Illinois Allows Convicted Felons to Apply for Hospitality Positions at Commercial Casinos

Illinois Allows Convicted Felons to Apply for Hospitality Positions at Commercial CasinosLast Friday, Governor JB Pritzker signed Senate Bill 1462, allowing convicted individuals to apply for non-gaming positions at licensed casinos in Illinois. Although ex-convicts will not be allowed to work as dealers or slot attendants, they can be hired in hospitality positions such as chefs, porters, housekeepers, dishwashers, and others.

Upon signing the legislation, Gov. Pritzker said that Illinois believes that everyone deserves a second chance. The legislation was authored by Senator Robert Peters and Representative Kam Buckner who worked with the Unite Here Local 1 (hospitality and gaming union representing over 15,000 workers in Chicago and Northwest Indiana) to ensure that people with a criminal record can also work and earn their living.

Several other U.S. states have implemented similar measures. But what makes SB 1462 different is that it does not prohibit violent felony offenders from applying for hospitality jobs at state-licensed casinos. Instead, the Illinois Gaming Control Board will be allowed to determine whether or not the applicant is suitable for obtaining a license, allowing them to work inside a state-licensed gambling establishment. The gambling watchdog will grant licenses only to ex-felons who demonstrate their desire to be rehabilitated and re-enter society. People who can potentially damage the industry’s reputation do not qualify for such a license.

The gambling regulator will take into account several factors in determining whether or not a convicted felon deserves to participate in the program. Some of the criteria include how much time has passed since the conviction, how many convictions a person has, the severity and nature of the crime, what circumstances surround the crime, the age of the offender at the time of the conviction, and what rehabilitation efforts have been made.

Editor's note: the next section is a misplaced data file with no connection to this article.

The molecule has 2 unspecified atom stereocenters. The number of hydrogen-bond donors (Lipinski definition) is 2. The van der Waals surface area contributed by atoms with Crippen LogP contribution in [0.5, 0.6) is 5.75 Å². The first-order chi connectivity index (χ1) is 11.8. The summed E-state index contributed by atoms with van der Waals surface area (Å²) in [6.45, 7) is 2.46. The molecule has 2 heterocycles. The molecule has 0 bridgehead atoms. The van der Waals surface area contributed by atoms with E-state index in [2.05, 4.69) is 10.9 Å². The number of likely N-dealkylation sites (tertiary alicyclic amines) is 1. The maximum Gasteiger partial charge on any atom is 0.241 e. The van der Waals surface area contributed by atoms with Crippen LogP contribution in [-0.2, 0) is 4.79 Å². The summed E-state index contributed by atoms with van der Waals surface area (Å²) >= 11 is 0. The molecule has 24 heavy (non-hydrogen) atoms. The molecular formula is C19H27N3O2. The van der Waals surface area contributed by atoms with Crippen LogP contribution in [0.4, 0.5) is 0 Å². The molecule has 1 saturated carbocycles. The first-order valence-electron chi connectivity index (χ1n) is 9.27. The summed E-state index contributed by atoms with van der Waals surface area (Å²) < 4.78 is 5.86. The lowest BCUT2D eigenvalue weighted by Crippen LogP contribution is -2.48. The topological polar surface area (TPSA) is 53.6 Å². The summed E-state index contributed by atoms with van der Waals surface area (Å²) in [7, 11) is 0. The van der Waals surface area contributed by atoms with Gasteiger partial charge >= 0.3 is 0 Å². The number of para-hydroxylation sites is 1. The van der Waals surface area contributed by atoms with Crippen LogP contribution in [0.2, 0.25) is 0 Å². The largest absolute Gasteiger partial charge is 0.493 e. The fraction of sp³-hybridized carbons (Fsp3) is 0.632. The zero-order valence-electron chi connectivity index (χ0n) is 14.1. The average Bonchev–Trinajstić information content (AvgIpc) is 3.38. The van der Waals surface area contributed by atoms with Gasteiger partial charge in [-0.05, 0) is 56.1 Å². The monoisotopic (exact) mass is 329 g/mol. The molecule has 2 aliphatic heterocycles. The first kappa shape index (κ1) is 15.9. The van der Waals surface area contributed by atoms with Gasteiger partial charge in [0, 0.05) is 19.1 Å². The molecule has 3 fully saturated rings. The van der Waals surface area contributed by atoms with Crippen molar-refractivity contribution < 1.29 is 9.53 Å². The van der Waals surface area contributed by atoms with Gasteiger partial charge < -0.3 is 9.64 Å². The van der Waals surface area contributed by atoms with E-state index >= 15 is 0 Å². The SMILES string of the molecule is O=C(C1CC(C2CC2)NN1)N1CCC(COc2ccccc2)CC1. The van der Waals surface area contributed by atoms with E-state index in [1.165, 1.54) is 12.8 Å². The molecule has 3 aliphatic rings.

The New Measure is Expected to Prevent Recidivism and Help Offenders Return to Normal Life

Proponents of the legislation believe that felons are more likely to rebuild their life if they have the chance to work. They also note that the legislation will help companies to solve labor shortage issues. Unite Here Local 1 President Karen Kent said that the legislation would allow gambling companies to expand the hiring pool and find qualified hospitality workers.

Moreover, the bill is expected to prevent convicted felons from committing other crimes. Ms. Kent said that it is crucial to ensure that ex-felons can have a second chance and added that everyone has a friend, relative, or neighbor who struggles with the stigma of a criminal conviction.

Senator Robert Peters said that allowing ex-convicts to work in hospitality positions at state-licensed casinos significantly decreases the chance of reoffending. He explained that the state should not leave ex-felons without economic opportunities because this would urge them to commit more crimes to make ends meet.